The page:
The findings are published in the journal Health Affairs, and reveal that cesarean delivery rates varied tenfold throughout the country - from 7.1 percent to 69.9 percent.
The investigators analyzed hospital discharge data from a sample of 593 hospital patients with at least 100 births in the year 2009.
C-sections are crucial, potentially lifesaving medical procedures. The variance rate of these surgeries is expected because of different patient circumstances and characteristics.
To examine this issue, researchers looked at cesarean rates among a subgroup of patients who were at a lower risk, for example mothers whose pregnancies were not:
- multiple gestation
- or had a history of c-section
Lead author Katy B. Kozhimannil, Ph.D., assistant professor in the University of Minnesota School of Public Health. explained:
"We were surprised to find greater variation in hospital cesarean rates among lower-risk women. The variations we uncovered were striking in their magnitude, and were not explained by hospital size, geographic location, or teaching status. The scale of this variation signals potential quality issues that should be quite alarming to women, clinicians, hospitals and policymakers."
Do Policies Need to Change?The most expensive and the most common reason for hospitalization in the U.S. is childbirth. C-sections are more costly than vaginal deliveries and have risen from 20.7 percent in 1996 to 32.8 percent in 2011.
Close to half of all births in the U.S. are paid for by state Medicaid funds. Just in 2009, public insurance programs financed over $3 billion for c-section deliveries.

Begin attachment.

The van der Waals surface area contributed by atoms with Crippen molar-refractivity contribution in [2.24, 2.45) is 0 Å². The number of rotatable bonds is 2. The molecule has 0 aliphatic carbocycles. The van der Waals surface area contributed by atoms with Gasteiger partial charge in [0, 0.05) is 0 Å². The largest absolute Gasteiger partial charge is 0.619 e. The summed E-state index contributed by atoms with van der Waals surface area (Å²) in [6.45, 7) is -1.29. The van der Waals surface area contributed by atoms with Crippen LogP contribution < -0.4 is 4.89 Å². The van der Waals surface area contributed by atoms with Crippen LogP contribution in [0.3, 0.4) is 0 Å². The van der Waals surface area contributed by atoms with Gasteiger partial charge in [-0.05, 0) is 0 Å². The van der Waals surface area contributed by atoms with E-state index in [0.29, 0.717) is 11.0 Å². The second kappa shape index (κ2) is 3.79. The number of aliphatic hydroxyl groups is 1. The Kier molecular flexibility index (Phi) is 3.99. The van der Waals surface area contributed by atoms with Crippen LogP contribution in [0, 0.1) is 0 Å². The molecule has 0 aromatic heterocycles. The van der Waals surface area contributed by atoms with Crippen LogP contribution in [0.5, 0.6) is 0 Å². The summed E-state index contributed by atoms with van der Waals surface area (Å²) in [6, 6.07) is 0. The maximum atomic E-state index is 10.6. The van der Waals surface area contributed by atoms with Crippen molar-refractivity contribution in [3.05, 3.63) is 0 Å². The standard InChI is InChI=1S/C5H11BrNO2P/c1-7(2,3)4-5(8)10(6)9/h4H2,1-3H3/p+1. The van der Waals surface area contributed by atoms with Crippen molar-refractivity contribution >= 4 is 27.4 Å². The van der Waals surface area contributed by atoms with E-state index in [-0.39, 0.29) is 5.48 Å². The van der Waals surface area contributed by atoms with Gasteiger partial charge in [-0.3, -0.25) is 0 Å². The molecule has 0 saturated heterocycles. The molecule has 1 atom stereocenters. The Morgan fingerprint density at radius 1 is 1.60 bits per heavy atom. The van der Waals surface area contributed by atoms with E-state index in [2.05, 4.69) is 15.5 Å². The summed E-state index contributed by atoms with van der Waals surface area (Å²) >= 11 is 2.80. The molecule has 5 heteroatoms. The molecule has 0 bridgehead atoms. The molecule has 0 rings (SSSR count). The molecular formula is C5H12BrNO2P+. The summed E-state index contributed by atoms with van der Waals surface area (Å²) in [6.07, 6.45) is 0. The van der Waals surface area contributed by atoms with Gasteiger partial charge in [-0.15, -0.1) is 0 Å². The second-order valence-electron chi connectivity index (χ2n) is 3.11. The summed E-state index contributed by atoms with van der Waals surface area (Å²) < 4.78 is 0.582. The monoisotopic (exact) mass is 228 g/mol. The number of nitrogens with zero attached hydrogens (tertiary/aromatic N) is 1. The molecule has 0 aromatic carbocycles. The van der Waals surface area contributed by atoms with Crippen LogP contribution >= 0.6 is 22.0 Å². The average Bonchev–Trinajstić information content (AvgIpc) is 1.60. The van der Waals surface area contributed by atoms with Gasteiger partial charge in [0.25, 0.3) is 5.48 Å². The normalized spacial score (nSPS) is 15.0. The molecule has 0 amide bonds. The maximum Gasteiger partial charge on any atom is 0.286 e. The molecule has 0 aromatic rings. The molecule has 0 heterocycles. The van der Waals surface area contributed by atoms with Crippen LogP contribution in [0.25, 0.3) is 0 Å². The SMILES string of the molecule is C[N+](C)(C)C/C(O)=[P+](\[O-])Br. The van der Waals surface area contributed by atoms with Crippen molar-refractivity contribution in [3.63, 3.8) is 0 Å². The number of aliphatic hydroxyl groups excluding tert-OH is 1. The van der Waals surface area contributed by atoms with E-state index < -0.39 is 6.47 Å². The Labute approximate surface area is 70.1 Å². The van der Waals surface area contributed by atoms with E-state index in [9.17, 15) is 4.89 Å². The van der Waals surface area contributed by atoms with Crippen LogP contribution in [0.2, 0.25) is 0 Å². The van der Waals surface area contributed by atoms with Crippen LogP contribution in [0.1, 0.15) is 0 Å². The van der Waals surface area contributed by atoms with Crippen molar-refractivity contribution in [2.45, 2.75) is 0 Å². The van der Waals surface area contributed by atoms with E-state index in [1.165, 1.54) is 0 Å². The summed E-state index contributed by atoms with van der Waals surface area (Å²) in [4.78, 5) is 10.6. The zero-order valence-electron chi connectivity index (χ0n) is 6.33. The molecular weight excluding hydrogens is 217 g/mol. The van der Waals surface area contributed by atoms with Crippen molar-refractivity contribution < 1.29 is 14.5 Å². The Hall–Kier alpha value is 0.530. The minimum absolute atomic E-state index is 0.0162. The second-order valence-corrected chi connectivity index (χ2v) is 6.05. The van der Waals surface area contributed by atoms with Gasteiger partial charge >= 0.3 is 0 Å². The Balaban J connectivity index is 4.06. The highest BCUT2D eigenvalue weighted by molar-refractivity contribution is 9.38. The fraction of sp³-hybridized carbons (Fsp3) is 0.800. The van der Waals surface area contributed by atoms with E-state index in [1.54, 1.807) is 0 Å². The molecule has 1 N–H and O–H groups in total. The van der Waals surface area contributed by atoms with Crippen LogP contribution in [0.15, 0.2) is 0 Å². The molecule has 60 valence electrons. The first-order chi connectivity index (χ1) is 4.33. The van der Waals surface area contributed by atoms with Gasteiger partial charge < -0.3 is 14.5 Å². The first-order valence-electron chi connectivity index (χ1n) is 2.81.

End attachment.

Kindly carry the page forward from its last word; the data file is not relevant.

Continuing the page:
"Cesarean deliveries save lives, and every woman who needs one should have one. The scope of variation in the use of this procedure, especially among low-risk women, is concerning, as its use also carries known risks compared to vaginal delivery such as higher rates of infection and re-hospitalization, more painful recovery, breastfeeding challenges, and complications in future pregnancies."
The authors outline four other policy changes to reduce these variations:
- The first is that women should be given the correct care for their own unique pregnancies. Previous research has proven that women benefit from care given by doulas (labor coaches), midwives, and access to care in licensed birth centers. Women with low-risk pregnancies should have access to care that helps their circumstances with effective referral systems and specialized care for any problems that might occur.
- More accurate data is needed on the quality of maternity care to support the quickly expanding clinical evidence base in obstetrics. Hospitals and healthcare professionals cannot provide the best maternity care, and insurers cannot pay for these improvements without clear and accurate data showing levels of quality.
- Quality improvement plans should be tied to Medicaid payment policies and should provide incentives for hospitals and rewards for giving evidence-based care.
- Information about C-sections and maternity care should be more available to expectant moms who want to research their options.